As always, it was good to see you there!
Linda, this just the end-of-April acquisitions. (>22 weird_O:) I'm chary of revealing last week's finds. As for housing this stuff, I've got earlier obsessively accumulated collections to displace, and then all is good.
Finished Mary Poppins last night. Boo to Walt D. I prefer a snippy Mary Poppins.
Just reading about Faulkner's life. On break as he is about to become a Nobelist.
Happy new thread, Bill!
>1 weird_O: What a dolly.
>7 weird_O: Impressive stats. 39 read, 202 acquired. *smile*
>24 weird_O: I knew but forgot that Tony Horwitz has a new book out – Spying on the South - and heard an interview with him today on NPR. Of course I had to order it…
>35 weird_O: I loved The Uncommon Reader.
>41 weird_O: I should really read Mary Poppins – it’s languishing on my shelves.
You’ll have to dish eventually – might as well let us see the May Acquistions. 202 and counting…
>41 weird_O: I want to see the new books too! Also intrigued by Faulkner. Sounds good.
My Wednesday Book Deals
Shopping at a library book-sale and at Goodwill, I got 24 interesting reads. Spent about $35 altogether. Hours and hours of enjoyment in the offing. Here's the list of titles:
>42 karenmarie: I am glad (pleased) you like both my granddaughter and my acquisitive penchant.
Horwitz: I got an ARC (advance reading copy) of Blue Latitudes on Saturday. Probably won't see his new book in my shopping venues for some time. But you never know.
I loved The Uncommon Reader too. A real hoot. Read it straightaway.
...Poppins is okay. Not great, but better than Disney's version.
>43 charl08: Okay, okay. There's the first batch (>44 weird_O:). More will come.
Hey, Bill. I am reading the Faulkner bio, in print. Just over halfway. Like you, I also want to reread Faulkner and catch up on books I have not read. I am really interested in The Unvanguished. The story collection? Sounds like my cuppa.
Great book haul. I also to want to get my greedy mitts on that Steinbeck bio. I recently read and enjoyed Huck Out West.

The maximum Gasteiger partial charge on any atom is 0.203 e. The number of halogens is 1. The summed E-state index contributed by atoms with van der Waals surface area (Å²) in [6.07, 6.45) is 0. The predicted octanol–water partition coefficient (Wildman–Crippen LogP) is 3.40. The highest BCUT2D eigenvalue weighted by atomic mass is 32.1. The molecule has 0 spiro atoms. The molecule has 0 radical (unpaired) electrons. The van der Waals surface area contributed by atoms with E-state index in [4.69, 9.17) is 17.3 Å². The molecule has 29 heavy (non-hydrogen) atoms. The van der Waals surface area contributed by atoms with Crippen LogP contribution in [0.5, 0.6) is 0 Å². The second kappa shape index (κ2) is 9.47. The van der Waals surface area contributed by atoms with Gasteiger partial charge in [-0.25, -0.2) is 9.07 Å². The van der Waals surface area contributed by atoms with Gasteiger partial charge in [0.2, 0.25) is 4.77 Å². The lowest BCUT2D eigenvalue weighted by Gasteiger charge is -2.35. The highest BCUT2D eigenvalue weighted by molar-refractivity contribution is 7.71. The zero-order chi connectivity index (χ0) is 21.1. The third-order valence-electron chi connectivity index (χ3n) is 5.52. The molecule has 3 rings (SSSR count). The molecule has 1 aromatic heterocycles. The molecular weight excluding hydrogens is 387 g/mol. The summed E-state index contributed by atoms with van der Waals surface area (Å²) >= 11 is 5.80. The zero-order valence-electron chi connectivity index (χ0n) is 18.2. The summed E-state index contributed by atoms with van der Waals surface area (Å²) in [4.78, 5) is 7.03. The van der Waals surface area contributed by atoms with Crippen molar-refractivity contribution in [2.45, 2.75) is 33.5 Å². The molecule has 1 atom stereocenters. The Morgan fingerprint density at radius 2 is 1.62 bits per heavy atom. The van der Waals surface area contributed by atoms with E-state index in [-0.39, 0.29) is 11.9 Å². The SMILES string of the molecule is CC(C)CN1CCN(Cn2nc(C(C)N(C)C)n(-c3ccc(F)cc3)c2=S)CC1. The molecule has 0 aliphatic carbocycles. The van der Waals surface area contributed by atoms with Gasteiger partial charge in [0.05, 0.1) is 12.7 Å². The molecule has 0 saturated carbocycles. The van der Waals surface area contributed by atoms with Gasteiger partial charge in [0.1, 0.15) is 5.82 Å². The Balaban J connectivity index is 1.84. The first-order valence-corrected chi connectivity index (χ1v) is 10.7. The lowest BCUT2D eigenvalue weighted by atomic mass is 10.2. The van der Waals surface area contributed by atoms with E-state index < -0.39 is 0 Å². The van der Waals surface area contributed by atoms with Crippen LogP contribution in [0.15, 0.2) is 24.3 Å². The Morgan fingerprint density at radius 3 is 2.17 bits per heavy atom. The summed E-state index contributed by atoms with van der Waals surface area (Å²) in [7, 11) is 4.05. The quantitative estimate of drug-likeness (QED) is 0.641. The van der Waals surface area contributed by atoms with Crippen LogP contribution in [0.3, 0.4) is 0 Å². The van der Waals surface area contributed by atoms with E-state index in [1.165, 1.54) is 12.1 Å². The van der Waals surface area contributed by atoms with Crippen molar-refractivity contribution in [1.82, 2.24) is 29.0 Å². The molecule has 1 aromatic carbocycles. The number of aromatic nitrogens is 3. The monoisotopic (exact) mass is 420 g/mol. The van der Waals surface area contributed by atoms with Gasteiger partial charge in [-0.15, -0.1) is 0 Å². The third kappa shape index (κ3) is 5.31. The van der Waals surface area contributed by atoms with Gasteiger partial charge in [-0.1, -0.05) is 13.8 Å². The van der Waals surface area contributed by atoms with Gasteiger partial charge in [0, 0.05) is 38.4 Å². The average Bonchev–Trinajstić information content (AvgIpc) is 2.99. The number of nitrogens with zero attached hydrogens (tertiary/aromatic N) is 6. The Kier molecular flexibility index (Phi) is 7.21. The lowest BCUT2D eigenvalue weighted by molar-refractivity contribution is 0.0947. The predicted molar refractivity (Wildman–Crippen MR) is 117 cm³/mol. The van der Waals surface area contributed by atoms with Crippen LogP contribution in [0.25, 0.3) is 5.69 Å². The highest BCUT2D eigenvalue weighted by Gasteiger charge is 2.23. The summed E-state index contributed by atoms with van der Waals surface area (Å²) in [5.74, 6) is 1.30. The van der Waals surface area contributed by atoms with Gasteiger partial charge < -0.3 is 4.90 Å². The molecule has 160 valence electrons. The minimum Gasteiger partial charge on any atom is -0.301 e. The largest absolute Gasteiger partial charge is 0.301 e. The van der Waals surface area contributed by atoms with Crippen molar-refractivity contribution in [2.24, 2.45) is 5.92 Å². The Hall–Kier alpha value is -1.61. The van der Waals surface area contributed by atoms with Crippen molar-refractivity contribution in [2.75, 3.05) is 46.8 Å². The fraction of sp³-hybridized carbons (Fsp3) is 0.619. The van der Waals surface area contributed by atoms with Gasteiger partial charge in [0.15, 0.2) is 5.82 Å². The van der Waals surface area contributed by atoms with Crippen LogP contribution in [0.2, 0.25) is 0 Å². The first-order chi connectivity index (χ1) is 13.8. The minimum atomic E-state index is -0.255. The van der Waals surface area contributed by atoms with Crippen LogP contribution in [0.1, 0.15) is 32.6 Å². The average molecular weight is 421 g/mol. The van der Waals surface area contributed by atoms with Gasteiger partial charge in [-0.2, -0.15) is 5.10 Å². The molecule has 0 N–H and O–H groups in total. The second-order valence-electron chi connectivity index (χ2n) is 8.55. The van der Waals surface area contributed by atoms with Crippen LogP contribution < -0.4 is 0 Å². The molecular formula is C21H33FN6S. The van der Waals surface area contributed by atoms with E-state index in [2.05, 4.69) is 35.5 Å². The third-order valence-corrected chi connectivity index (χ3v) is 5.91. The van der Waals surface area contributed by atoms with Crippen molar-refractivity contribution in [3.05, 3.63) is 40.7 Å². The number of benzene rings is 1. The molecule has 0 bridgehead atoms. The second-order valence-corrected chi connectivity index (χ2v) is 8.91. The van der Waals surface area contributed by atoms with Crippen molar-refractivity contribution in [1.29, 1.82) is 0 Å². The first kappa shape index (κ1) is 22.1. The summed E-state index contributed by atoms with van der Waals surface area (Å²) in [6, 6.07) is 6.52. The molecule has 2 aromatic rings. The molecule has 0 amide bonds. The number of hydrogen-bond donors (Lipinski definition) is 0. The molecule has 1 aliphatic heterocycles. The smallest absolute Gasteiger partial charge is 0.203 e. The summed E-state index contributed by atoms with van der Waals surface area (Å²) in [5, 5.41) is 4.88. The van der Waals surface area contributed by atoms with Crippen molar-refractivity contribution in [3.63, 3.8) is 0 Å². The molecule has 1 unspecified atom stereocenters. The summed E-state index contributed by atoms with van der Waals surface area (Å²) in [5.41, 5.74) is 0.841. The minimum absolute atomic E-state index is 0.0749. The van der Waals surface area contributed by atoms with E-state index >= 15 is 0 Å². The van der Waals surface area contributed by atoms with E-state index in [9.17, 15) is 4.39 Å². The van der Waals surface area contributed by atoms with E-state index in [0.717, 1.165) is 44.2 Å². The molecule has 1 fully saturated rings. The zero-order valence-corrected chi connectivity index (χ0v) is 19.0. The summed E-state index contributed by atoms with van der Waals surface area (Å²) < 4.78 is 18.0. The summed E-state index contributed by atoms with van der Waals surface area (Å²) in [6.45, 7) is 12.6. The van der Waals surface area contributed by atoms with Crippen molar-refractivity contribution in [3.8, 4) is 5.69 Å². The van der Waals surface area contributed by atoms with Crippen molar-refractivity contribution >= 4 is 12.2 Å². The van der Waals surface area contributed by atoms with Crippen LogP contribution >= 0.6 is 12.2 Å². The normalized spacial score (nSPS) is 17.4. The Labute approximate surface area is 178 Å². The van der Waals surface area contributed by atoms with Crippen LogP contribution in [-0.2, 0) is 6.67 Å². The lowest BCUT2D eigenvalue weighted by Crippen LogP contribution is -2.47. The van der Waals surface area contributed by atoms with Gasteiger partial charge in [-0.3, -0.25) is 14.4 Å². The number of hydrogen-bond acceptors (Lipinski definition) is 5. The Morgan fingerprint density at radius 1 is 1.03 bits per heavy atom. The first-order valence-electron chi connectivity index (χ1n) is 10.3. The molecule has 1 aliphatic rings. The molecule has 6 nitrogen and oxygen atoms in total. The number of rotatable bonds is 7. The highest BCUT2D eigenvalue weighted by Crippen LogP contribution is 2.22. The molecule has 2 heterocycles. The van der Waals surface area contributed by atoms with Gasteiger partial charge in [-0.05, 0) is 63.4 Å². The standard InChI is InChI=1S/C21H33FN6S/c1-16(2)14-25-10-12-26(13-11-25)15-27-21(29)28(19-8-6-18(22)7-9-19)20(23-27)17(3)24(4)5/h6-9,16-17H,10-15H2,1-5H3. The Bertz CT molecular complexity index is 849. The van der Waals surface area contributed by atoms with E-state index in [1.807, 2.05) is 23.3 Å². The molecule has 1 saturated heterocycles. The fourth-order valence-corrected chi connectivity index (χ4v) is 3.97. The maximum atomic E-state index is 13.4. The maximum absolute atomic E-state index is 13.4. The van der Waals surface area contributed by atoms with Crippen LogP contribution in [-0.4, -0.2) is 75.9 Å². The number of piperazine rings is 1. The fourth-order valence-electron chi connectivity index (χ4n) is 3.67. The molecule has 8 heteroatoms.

>48 jnwelch: >50 kidzdoc: Being Mortal I read back when it was published. Borrowed from a library. Now my own copy of mark up.
Good to hear the love for The Power, Blue Latitudes, A Gentleman in Moscow, and The Spirit Catches You.... That last one had a kinda familiar sounding title, though I have no idea what it's about; glad now I tossed it in the bag. Also The Secret History of Wonder Woman; I read Lepore's excerpt in The New Yorker.
My reading of One Matchless Time continues. Ithink I'll pick up The Black Swan: The Impact of the Highly Improbable next. The first chapter is about Umberto Ecco's substantial library (about 30,000 volumes, as I recall).
>52 msf59: The Unvanquished is a ripping good Faulkner, Mark. I've read that one a couple of times at least. Top of the list (>44 weird_O:) is a copy of The Reivers, Faulkner's last book, and one for which he won the Pulitzer in 1963 (posthumously).
Saturday’s Book Deals
Many good books, not much money invested. Just another library book sale.
Spirit Catches You and You Fall Down was the subject of a lengthy discussion about a year ago over on Mark's or Joe's thread. Several of us read it and the title caught fire again on LT. The book was published in 1997 and it is surprising how relevant it is today. Sort of like Confederates in the Attic. Move Spirit to the top of your reading pile. It's a goodun.
>54 weird_O: The Lardner short story collection intrigues me because my memories of reading them are so fond. When you get around to reading it in 2033, I'll be interested to hear about it!
Finished Jay Parini's bio of William Faulkner, One Matchless Time. Notching another month completed in this year's American Author Challenge.